Farmers told to expect El Nino summer

Last updated 06:58 31/05/2014

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El Nino is brewing in the Pacific - and some say it will bring an intensely windy and drought-filled summer.

The weather phenomenon brings a cool summer to Wellington, as winds from the west increase. Over the country, these breezes cause more rain to fall on the west coasts, while the east can get extremely dry.

In 1997 and 1998 the situation known as El Nino caused widespread droughts across the country, costing farmers hundreds of millions of dollars. Researchers at the University of Hawaii said the atmosphere now looked strikingly similar to how it did in mid-1997.

"The similarity of these conditions . . . has raised concerns that a strong El Nino event is developing for the winter of 2014 and 2015," they concluded.

The situation commonly starts to build at this time of the year, reaching a peak by the end of the year.

At home, the National Institute of Water and Atmospheric Research was also monitoring the sea surface temperatures for signs of the phenomenon.

All the measurements had now reached values close to or at the conventional El Nino thresholds, spokeswoman Susan Pepperell said. "But [these] are required to persist at these levels for at least three months to officially declare El Nino status."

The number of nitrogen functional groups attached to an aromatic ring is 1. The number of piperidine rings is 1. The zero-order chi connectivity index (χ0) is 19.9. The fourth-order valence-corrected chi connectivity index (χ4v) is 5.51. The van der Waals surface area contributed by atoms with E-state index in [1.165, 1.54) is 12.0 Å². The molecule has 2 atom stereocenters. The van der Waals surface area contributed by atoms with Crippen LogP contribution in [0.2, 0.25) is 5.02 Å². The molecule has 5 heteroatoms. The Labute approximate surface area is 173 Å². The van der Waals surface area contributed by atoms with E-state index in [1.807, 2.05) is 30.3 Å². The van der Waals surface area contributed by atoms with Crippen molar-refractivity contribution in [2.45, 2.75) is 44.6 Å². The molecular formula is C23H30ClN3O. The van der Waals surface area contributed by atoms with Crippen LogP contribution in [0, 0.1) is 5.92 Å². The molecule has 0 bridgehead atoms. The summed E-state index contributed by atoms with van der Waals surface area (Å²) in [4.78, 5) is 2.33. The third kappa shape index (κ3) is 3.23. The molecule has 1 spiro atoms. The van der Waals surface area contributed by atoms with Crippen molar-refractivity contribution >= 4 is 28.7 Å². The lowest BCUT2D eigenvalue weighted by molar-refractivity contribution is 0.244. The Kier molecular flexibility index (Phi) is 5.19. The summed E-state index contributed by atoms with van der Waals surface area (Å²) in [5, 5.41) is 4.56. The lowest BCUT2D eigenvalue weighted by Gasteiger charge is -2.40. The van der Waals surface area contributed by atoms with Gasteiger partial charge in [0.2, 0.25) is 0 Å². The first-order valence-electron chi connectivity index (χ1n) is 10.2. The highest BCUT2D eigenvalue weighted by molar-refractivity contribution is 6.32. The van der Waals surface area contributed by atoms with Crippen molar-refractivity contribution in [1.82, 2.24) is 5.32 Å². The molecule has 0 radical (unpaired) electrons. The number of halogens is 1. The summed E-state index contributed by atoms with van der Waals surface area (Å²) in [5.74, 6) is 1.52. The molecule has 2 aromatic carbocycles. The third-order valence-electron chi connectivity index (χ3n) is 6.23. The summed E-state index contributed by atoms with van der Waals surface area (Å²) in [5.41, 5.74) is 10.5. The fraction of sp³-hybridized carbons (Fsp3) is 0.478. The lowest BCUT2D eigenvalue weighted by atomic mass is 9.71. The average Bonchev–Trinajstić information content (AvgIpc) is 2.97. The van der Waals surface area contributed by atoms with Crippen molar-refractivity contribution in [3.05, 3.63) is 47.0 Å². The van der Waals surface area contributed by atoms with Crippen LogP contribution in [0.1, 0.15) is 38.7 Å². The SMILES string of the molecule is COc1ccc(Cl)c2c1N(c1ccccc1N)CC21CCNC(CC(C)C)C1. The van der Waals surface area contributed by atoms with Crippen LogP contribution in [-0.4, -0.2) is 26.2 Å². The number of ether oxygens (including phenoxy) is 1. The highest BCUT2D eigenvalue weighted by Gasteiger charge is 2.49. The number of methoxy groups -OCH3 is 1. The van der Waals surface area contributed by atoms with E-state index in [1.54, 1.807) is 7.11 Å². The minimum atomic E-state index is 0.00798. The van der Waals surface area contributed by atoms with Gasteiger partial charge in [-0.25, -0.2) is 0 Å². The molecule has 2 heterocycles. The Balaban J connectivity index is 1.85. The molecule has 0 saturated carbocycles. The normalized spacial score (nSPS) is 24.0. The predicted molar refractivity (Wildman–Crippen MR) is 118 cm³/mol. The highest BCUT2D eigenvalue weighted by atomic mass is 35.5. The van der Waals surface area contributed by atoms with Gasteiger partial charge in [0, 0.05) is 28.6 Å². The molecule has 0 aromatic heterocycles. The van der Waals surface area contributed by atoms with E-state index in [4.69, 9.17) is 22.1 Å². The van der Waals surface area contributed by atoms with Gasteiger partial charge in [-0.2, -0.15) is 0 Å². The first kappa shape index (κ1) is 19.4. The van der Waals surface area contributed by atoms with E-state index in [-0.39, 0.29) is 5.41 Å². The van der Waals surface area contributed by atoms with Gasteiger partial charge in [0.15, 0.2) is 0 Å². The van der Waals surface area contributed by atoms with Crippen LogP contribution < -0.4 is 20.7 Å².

Federated Farmers adverse events spokeswoman Katie Milne said an intense El Nino would have dramatic effects on farms in eastern areas such as Hawke's Bay and Canterbury.

West Coast and Southland farms would also need to prepare for extreme downpours.

But Milne warned weather predictions - while useful for farmers to prepare - were only best guesses.

"I've been telling people to refer to their own records of the last El Nino that they experienced, or if they're new to the area, talk to neighbours who might have had one and get an idea of what it means for your locality," she said.

Farmers could now begin to look at irrigation, de-stocking and boosting feed stores.

El Nino is one stage of a climate cycle affecting the Pacific Ocean. Typically, trade winds blow west across the Pacific Ocean. Warm waters build up around Australia and Indonesia, while cool water bubbles up along the coast of South America.

In an El Nino year, the trade winds drop, allowing winds to blow east across the ocean, affecting countries around the Pacific.

Its opposite - La Nina - tends to hit the northeast with rain, and was last in place in 2011-12. The last two summers, Pacific Ocean conditions were neutral. 

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- The Press


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